The idea for this post came to me late last week, just after I’d spoken with a new potential dissertation coaching client. As part of this conversation, the client, “Sue”, asked me what traits or characteristics might define someone who wouldn’t do well in dissertation coaching. I thought this was an interesting question, and it got me thinking.
As I formulated my reply, there were several characteristics which occurred to me. Certainly, someone who never did the work we agreed upon wasn’t going to do well in dissertation coaching. Someone who consistently missed calls or agreed upon deadlines also wasn’t going to do well.
As I thought through my responses, what I realized, though, is that all of these behaviors boiled down to one main concept: That nobody can want your dissertation for you. Let me explain.
Other people can want you to finish, and can assist, poke, prod, and nag you to death- all that’s true. But the truth is, you will not move if you don’t want the degree for yourself. Nobody can want the degree more than you do.
Sometimes people come to dissertation coaching and want me to convince them why they should finish the project. While I have a bias towards finishing, and will only work with people who I believe I can help to finish, there are, sometimes, certain clients who challenge and provoke me to “prove” to them that they should finish their dissertation.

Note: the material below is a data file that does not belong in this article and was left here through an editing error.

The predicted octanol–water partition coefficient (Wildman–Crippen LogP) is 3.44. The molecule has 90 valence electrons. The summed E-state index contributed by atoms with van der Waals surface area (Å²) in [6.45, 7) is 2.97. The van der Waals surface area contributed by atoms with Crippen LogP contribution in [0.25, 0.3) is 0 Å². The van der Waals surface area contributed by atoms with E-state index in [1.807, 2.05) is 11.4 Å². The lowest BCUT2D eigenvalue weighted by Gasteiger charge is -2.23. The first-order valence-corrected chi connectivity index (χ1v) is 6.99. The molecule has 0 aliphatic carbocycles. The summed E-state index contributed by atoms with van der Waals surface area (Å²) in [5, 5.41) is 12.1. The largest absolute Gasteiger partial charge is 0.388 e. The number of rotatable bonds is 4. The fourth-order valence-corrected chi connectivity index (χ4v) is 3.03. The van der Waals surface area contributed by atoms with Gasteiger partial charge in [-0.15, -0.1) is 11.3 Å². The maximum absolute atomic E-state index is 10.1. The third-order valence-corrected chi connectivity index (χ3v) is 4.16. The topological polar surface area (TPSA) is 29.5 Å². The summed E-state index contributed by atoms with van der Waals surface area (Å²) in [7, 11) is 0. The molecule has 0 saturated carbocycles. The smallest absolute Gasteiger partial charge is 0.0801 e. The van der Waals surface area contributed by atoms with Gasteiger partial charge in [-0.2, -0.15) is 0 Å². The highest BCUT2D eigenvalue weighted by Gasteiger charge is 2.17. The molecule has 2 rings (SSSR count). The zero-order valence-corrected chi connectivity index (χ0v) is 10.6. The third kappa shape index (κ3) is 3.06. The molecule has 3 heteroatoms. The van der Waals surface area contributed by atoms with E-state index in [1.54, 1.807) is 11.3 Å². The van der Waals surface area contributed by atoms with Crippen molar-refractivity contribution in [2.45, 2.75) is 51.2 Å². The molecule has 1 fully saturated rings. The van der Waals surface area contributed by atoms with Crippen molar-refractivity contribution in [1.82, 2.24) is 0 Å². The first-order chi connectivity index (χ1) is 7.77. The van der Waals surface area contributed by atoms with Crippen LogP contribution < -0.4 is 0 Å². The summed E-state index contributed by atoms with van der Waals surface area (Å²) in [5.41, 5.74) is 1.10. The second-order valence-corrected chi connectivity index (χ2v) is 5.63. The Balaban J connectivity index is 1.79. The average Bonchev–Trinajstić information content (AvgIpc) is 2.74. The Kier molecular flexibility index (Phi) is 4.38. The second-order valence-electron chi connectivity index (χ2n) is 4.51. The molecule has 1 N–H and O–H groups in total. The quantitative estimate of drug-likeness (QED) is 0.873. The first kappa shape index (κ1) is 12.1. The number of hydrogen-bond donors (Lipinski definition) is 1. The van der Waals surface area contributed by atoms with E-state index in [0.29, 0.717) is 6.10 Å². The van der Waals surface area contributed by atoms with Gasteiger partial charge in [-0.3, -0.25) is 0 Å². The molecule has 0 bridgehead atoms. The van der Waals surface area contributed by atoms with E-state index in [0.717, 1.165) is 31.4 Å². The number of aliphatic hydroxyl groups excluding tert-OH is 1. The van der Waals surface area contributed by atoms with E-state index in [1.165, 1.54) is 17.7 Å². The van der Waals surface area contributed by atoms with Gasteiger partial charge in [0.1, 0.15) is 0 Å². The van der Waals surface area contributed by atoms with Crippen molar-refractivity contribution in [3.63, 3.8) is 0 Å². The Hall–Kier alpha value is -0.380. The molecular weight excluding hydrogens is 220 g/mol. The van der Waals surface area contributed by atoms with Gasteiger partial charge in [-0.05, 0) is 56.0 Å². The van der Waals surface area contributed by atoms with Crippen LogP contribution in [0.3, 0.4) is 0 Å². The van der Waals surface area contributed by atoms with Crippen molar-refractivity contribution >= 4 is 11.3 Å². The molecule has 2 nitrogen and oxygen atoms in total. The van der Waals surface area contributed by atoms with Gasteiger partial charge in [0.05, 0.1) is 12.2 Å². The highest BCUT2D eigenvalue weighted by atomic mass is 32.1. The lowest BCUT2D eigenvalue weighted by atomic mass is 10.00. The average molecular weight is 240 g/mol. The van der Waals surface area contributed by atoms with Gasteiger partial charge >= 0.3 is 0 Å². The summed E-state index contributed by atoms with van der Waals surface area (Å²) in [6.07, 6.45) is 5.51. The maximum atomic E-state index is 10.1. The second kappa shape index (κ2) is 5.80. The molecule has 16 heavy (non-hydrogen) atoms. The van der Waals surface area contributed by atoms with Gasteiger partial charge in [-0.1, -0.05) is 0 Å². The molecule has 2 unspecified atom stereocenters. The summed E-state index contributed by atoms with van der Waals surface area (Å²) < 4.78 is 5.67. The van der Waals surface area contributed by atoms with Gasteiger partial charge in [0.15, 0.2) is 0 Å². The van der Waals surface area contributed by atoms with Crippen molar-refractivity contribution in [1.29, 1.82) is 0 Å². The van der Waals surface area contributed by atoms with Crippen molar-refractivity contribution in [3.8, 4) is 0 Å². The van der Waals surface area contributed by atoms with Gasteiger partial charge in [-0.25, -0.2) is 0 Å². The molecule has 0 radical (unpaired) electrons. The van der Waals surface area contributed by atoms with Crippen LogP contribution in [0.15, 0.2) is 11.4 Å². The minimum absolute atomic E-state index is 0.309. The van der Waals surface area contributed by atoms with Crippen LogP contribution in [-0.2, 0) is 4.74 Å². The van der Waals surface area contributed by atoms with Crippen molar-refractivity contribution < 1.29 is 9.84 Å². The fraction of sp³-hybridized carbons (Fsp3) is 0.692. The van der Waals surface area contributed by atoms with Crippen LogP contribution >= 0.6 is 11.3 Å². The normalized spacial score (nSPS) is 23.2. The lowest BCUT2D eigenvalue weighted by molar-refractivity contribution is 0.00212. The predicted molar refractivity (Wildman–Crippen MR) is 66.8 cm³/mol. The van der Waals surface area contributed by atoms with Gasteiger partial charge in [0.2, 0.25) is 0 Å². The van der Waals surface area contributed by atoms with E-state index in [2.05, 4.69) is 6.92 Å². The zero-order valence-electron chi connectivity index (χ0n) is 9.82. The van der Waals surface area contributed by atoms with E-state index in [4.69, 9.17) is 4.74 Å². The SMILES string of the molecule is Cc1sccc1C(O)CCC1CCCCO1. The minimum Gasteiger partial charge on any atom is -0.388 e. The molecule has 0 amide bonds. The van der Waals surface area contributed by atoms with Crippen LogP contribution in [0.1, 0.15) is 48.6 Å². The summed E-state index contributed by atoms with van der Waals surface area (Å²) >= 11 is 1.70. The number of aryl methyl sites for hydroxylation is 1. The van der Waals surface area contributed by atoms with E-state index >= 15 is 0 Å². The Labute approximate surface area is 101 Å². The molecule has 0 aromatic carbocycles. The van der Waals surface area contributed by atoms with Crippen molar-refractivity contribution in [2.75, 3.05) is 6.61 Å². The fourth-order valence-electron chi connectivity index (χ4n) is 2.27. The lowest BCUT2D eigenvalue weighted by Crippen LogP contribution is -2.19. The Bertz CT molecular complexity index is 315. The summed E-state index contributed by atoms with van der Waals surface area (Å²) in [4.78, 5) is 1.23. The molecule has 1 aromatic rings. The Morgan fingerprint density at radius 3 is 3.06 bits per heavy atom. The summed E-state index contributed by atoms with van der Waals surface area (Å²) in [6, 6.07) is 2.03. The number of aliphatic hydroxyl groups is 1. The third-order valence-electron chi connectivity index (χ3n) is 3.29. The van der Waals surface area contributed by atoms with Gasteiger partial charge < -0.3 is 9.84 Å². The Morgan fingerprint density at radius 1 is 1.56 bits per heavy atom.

And here’s what I say, “Yes, I’d like you to finish, and yes, I’d like to help you finish. But here’s the thing- if you don’t finish, it’s not really going to impact my life at all. It’s only going to impact yours. So I want to help you, but I can’t want it more than you do.”
Do you see what I mean?
Doing a dissertation takes focused effort, directed planning, and perseverance. Of course, it’s natural and normal that these feelings will wax and wane through the course of the project, and the waxing and waning is something we can work with.
What is much harder to overcome is when someone wants convincing that they should finish. That shifts the focus from the process of finishing to the merits of doing so.
So as you examine your dissertation process, note if you have the desire to finish- for yourself. Whatever your reasons may be, be sure you want to finish *for yourself*.
Then find the most direct and efficient route to help you do so.
When your level of commitment is there, you can’t help but make meaningful and substantive progress.